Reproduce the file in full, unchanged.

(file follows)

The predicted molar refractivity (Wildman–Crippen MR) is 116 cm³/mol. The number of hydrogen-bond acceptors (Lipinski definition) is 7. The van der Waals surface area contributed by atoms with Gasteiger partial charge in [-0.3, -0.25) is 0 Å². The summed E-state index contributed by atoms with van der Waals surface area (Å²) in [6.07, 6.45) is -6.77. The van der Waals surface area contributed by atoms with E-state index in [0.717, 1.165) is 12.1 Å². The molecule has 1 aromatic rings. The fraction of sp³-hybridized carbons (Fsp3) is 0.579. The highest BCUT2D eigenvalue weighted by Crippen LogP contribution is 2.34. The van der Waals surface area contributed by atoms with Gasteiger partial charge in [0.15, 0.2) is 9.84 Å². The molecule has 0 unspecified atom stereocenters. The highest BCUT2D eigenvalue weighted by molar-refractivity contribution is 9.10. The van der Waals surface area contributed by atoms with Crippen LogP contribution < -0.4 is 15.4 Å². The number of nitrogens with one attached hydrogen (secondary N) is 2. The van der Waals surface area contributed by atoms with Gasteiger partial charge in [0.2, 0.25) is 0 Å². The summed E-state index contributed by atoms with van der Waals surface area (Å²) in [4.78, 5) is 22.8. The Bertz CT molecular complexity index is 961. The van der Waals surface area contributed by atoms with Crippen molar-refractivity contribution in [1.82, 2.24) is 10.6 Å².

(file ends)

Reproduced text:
The predicted molar refractivity (Wildman–Crippen MR) is 116 cm³/mol. The number of hydrogen-bond acceptors (Lipinski definition) is 7. The van der Waals surface area contributed by atoms with Gasteiger partial charge in [-0.3, -0.25) is 0 Å². The summed E-state index contributed by atoms with van der Waals surface area (Å²) in [6.07, 6.45) is -6.77. The van der Waals surface area contributed by atoms with E-state index in [0.717, 1.165) is 12.1 Å². The molecule has 1 aromatic rings. The fraction of sp³-hybridized carbons (Fsp3) is 0.579. The highest BCUT2D eigenvalue weighted by Crippen LogP contribution is 2.34. The van der Waals surface area contributed by atoms with Gasteiger partial charge in [0.15, 0.2) is 9.84 Å². The molecule has 0 unspecified atom stereocenters. The highest BCUT2D eigenvalue weighted by molar-refractivity contribution is 9.10. The van der Waals surface area contributed by atoms with Crippen LogP contribution < -0.4 is 15.4 Å². The number of nitrogens with one attached hydrogen (secondary N) is 2. The van der Waals surface area contributed by atoms with Gasteiger partial charge in [0.2, 0.25) is 0 Å². The summed E-state index contributed by atoms with van der Waals surface area (Å²) in [4.78, 5) is 22.8. The Bertz CT molecular complexity index is 961. The van der Waals surface area contributed by atoms with Crippen molar-refractivity contribution in [1.82, 2.24) is 10.6 Å².